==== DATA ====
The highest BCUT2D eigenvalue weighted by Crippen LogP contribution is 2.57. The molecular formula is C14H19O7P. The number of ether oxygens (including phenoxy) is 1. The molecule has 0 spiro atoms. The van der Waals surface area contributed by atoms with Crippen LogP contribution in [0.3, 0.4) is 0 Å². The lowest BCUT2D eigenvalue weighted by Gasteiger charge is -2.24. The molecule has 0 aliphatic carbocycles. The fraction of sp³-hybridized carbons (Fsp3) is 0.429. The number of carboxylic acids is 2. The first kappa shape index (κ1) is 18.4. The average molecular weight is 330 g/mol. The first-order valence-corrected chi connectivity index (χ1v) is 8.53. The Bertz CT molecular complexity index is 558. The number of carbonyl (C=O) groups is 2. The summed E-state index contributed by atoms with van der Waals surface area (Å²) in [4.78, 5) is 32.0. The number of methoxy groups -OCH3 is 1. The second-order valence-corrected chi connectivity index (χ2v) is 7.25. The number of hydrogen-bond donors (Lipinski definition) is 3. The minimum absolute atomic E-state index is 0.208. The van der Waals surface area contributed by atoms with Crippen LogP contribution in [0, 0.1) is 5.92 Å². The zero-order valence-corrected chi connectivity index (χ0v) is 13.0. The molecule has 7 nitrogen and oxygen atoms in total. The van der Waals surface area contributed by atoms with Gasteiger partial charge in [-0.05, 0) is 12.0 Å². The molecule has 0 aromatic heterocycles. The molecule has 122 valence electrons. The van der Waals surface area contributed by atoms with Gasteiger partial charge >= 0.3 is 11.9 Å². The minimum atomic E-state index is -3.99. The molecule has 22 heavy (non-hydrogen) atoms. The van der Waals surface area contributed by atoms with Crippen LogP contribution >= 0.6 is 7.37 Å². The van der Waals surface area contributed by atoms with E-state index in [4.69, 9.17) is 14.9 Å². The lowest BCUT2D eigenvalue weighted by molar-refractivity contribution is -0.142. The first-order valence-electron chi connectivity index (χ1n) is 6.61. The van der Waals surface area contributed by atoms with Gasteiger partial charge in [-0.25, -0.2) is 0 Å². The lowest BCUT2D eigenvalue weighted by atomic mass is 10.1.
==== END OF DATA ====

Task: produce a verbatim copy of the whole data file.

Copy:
The highest BCUT2D eigenvalue weighted by Crippen LogP contribution is 2.57. The molecular formula is C14H19O7P. The number of ether oxygens (including phenoxy) is 1. The molecule has 0 spiro atoms. The van der Waals surface area contributed by atoms with Crippen LogP contribution in [0.3, 0.4) is 0 Å². The lowest BCUT2D eigenvalue weighted by Gasteiger charge is -2.24. The molecule has 0 aliphatic carbocycles. The fraction of sp³-hybridized carbons (Fsp3) is 0.429. The number of carboxylic acids is 2. The first kappa shape index (κ1) is 18.4. The average molecular weight is 330 g/mol. The first-order valence-corrected chi connectivity index (χ1v) is 8.53. The Bertz CT molecular complexity index is 558. The number of carbonyl (C=O) groups is 2. The summed E-state index contributed by atoms with van der Waals surface area (Å²) in [4.78, 5) is 32.0. The number of methoxy groups -OCH3 is 1. The second-order valence-corrected chi connectivity index (χ2v) is 7.25. The number of hydrogen-bond donors (Lipinski definition) is 3. The minimum absolute atomic E-state index is 0.208. The van der Waals surface area contributed by atoms with Crippen LogP contribution in [0, 0.1) is 5.92 Å². The zero-order valence-corrected chi connectivity index (χ0v) is 13.0. The molecule has 7 nitrogen and oxygen atoms in total. The van der Waals surface area contributed by atoms with Gasteiger partial charge in [-0.05, 0) is 12.0 Å². The molecule has 0 aromatic heterocycles. The molecule has 122 valence electrons. The van der Waals surface area contributed by atoms with Gasteiger partial charge >= 0.3 is 11.9 Å². The minimum atomic E-state index is -3.99. The molecule has 22 heavy (non-hydrogen) atoms. The van der Waals surface area contributed by atoms with Crippen LogP contribution >= 0.6 is 7.37 Å². The van der Waals surface area contributed by atoms with E-state index in [4.69, 9.17) is 14.9 Å². The lowest BCUT2D eigenvalue weighted by molar-refractivity contribution is -0.142. The first-order valence-electron chi connectivity index (χ1n) is 6.61. The van der Waals surface area contributed by atoms with Gasteiger partial charge in [-0.25, -0.2) is 0 Å². The lowest BCUT2D eigenvalue weighted by atomic mass is 10.1.